I am currenly a Sr in NA school, I have no $ problems, I have a supportive husband and no children and I still don't have enough time to get it all done. I pull As and Bs. I can only tell you about me and can not tell you how you will do. Just be sure that you are willing to give up many things.

I have to agree w/Qwiigley, nusing school was academically pretty easy. Now that doesn't mean i did'nt put a lot of time in studying, just that the stuff wasn't that hard to wrap your mind around. I was never a good memorizer so i worked hard when we had to memorize lists and such. Also being in the right places at the right time and not screwing up was sometimes a challenge. That all said I think that if the academics were challenging as an undergrad, I would have to think hard about whether i could handle NA school. (67 more days to go!!)

Nice work WntrMute.

I was 10 years younger when I di my ADN, but although I worked hard, it was still pretty easy compared to anesthesia school.

The 0500 five days a week is more than enough to kill you. School goes to 1500 or 1600 most days and then I'm home to study. My caffeine intact is dangerously high. (I need it to stay awake so I can study in the evenings.) Although I've been in clinical for four months or so, it's still quite stessful at times.

Anyway, a good bunch of fun nevertheless. I'm so glad I decided to do this.

Brenna's Dad - I've been in clinical for over 2 years and it is still stressful so don't expect much relief with the constant evals and all. One of the CRNAs at the mother ship says being tired is just a symptom of caffine deficency.

Well, it makes me feel a little better that someone actually had to study while in nursing school. I'm not at all kidding myself about the difficulties of NA school. I have no familial examples to follow when it comes to college and grad school so I must continually ask others to answer my questions.

I completely agree with having your "ducks in a row" before attending NA school.

Hi Everyone,

thanks for all the advice.

I guess I was feeling a little tired from dealing with 3 deadlines in the same time period, taking care of 2 kids by myself (wife got accepted to a nursing program out of the city) as well as taking 17 credit hours this semester. It's suprising how much harder school is when you don't have enough time to study properly(maybe a preview of the stress and doubts I'll face as an SRNA someday. he,he)

Iliket3, I can relate to a lot of the things you posted, especially the one about looking at your son and wanting the best for him. I hope you finish the goal you set for yourself of becoming a CRNA someday. Good luck to you and to everyone else as well. Thanks again for the words of encouragement and advice. B.T.H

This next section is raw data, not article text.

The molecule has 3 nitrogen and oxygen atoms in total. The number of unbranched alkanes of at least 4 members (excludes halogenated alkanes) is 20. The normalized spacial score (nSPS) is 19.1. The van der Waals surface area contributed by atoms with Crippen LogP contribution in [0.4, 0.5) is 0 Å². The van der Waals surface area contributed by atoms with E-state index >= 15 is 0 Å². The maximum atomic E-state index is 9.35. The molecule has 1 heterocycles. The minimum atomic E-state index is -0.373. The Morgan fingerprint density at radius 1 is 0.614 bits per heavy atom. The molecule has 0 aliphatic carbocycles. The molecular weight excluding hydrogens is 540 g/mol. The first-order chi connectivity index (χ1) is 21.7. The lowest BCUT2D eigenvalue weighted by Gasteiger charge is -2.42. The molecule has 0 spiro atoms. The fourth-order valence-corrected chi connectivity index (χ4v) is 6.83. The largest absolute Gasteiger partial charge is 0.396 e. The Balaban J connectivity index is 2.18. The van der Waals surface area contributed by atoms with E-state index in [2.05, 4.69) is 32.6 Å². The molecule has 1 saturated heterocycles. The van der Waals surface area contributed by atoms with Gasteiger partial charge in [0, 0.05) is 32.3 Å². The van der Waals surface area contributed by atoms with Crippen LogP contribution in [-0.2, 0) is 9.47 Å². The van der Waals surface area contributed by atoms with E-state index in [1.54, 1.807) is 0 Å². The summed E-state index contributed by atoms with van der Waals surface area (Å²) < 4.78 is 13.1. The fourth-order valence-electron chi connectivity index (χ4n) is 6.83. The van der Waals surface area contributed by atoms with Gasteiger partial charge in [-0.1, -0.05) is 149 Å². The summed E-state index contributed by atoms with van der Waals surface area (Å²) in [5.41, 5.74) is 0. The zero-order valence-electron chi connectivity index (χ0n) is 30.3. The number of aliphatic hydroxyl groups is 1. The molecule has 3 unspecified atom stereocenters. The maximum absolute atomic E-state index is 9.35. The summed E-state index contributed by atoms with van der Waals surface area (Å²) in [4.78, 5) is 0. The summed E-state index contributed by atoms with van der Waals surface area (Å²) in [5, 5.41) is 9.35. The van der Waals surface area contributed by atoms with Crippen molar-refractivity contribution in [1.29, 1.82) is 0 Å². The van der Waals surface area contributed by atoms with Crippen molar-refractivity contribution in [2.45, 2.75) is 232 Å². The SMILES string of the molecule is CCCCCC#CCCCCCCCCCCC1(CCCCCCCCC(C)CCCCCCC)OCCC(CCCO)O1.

Iliket3

I found the first two years of my undergraduate challenging as it was an ADN program and the "whole" issue of nursing with the supporting sciences was new to me. When I went back for my BSN it was a breeze in that I was familiar with many aspects of nursing, and most of it was simply busy work other than patho, and mental health. In NA school you will be covering some familiar apsects such as patho etc, but there is whole new area that you will be unfamiliar with. Not only must you become "well accquainted" with those areas, but you must score a grade B in order to progress to the next semester. A B- is a failing grade. Now this pertains to the schools in the Philadelphia area, I am not sure for the rest of the country. I study every day faithfully for 3-4 hrs regardless of the fact that I have completed most of the MSN credits at the university, and I am only doing didactic. I have to commend those students who take all of their courses over a two year period because I chose the three year route and spend most of my time studying. I cannot imagine having to write a thirty page research proposal at this time.

TAke it one step at a time. Try to see as a evolutionary process. Most of us were very busy during undergrad nursing school and had to study hard to do well. There are exceptions, but most had to put out plenty of effort, so focus on getting your ADN completed and then take the next step. Like London 88, I found my ADN program to much more intense than the RN/BSN program. Although, it was at the same medical center and in the same nursing school, which had a reputation of been one the hardest in my state. Now I am taking 16 hours of grad classes towards my MSN in anesthesia, although my my anesthesia classes start next semester. And I have been warned that it will be the hardest semester of the program, however, I am fousing on the classes in front of me for now. Just like you will need to do in order to be ready fro the opportunity to go to anesthesia school.

Now, I do agree with some of the other post, in regards to if a student is truly struggling with the undergrad. nursing material they may not be able to make the transition to the grad level. But I think most students with average intellect who are very motivated and hard working can get through crna school if they total commit themselves to their goal. ANd yes there are some very smart people in my program but I don't feel you have to be a genius to make it. Good luck with your journey.